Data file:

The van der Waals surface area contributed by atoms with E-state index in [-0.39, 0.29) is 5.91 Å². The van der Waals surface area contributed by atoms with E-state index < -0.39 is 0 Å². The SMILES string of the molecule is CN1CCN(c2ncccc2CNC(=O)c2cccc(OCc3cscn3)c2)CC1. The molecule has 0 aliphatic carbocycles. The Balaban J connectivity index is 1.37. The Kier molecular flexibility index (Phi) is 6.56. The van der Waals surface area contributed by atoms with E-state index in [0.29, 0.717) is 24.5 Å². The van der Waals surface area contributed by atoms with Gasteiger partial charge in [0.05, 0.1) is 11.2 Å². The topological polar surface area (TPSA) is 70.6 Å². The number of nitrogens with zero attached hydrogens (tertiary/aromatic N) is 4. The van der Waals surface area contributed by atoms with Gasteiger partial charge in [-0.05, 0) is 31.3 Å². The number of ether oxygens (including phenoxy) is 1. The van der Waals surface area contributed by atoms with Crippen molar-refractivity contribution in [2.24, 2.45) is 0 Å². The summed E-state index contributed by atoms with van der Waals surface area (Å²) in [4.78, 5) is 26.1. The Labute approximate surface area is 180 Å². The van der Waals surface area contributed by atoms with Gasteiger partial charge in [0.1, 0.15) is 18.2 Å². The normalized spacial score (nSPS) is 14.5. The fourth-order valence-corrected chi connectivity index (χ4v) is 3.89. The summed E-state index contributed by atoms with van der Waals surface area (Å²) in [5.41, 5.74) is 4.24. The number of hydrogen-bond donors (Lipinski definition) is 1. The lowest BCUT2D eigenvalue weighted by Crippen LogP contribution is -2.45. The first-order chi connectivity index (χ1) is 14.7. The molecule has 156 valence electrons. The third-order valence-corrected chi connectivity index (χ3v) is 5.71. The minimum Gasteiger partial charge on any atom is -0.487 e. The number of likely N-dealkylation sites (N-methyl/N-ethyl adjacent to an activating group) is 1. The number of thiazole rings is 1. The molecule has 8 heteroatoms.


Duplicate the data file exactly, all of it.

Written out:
The van der Waals surface area contributed by atoms with E-state index in [-0.39, 0.29) is 5.91 Å². The van der Waals surface area contributed by atoms with E-state index < -0.39 is 0 Å². The SMILES string of the molecule is CN1CCN(c2ncccc2CNC(=O)c2cccc(OCc3cscn3)c2)CC1. The molecule has 0 aliphatic carbocycles. The Balaban J connectivity index is 1.37. The Kier molecular flexibility index (Phi) is 6.56. The van der Waals surface area contributed by atoms with E-state index in [0.29, 0.717) is 24.5 Å². The van der Waals surface area contributed by atoms with Gasteiger partial charge in [0.05, 0.1) is 11.2 Å². The topological polar surface area (TPSA) is 70.6 Å². The number of nitrogens with zero attached hydrogens (tertiary/aromatic N) is 4. The van der Waals surface area contributed by atoms with Gasteiger partial charge in [-0.05, 0) is 31.3 Å². The number of ether oxygens (including phenoxy) is 1. The van der Waals surface area contributed by atoms with Crippen molar-refractivity contribution in [2.24, 2.45) is 0 Å². The summed E-state index contributed by atoms with van der Waals surface area (Å²) in [4.78, 5) is 26.1. The Labute approximate surface area is 180 Å². The van der Waals surface area contributed by atoms with Gasteiger partial charge in [0.1, 0.15) is 18.2 Å². The normalized spacial score (nSPS) is 14.5. The fourth-order valence-corrected chi connectivity index (χ4v) is 3.89. The summed E-state index contributed by atoms with van der Waals surface area (Å²) in [5.41, 5.74) is 4.24. The number of hydrogen-bond donors (Lipinski definition) is 1. The lowest BCUT2D eigenvalue weighted by Crippen LogP contribution is -2.45. The first-order chi connectivity index (χ1) is 14.7. The molecule has 156 valence electrons. The third-order valence-corrected chi connectivity index (χ3v) is 5.71. The minimum Gasteiger partial charge on any atom is -0.487 e. The number of likely N-dealkylation sites (N-methyl/N-ethyl adjacent to an activating group) is 1. The number of thiazole rings is 1. The molecule has 8 heteroatoms.